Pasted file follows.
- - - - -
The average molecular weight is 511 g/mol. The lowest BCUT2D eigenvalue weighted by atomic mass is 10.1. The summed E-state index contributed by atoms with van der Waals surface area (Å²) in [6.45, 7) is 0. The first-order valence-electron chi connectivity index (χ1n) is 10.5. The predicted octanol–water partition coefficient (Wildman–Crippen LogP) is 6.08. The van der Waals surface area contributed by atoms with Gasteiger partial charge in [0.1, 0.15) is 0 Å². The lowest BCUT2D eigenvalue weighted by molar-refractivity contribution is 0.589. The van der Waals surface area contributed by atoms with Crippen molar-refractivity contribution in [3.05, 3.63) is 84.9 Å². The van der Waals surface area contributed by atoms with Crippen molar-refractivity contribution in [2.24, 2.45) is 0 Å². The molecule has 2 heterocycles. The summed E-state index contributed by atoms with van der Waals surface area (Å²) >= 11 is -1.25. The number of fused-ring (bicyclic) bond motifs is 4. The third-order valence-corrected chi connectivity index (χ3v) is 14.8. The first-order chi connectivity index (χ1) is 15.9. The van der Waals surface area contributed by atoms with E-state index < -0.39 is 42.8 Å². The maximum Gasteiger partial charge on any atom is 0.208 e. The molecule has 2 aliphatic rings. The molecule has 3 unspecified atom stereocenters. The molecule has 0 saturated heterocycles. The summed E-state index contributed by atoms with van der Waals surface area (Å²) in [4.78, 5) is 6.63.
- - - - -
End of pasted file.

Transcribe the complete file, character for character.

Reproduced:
The average molecular weight is 511 g/mol. The lowest BCUT2D eigenvalue weighted by atomic mass is 10.1. The summed E-state index contributed by atoms with van der Waals surface area (Å²) in [6.45, 7) is 0. The first-order valence-electron chi connectivity index (χ1n) is 10.5. The predicted octanol–water partition coefficient (Wildman–Crippen LogP) is 6.08. The van der Waals surface area contributed by atoms with Gasteiger partial charge in [0.1, 0.15) is 0 Å². The lowest BCUT2D eigenvalue weighted by molar-refractivity contribution is 0.589. The van der Waals surface area contributed by atoms with Crippen molar-refractivity contribution in [3.05, 3.63) is 84.9 Å². The van der Waals surface area contributed by atoms with Crippen molar-refractivity contribution in [2.24, 2.45) is 0 Å². The molecule has 2 heterocycles. The summed E-state index contributed by atoms with van der Waals surface area (Å²) >= 11 is -1.25. The number of fused-ring (bicyclic) bond motifs is 4. The third-order valence-corrected chi connectivity index (χ3v) is 14.8. The first-order chi connectivity index (χ1) is 15.9. The van der Waals surface area contributed by atoms with E-state index < -0.39 is 42.8 Å². The maximum Gasteiger partial charge on any atom is 0.208 e. The molecule has 2 aliphatic rings. The molecule has 3 unspecified atom stereocenters. The molecule has 0 saturated heterocycles. The summed E-state index contributed by atoms with van der Waals surface area (Å²) in [4.78, 5) is 6.63.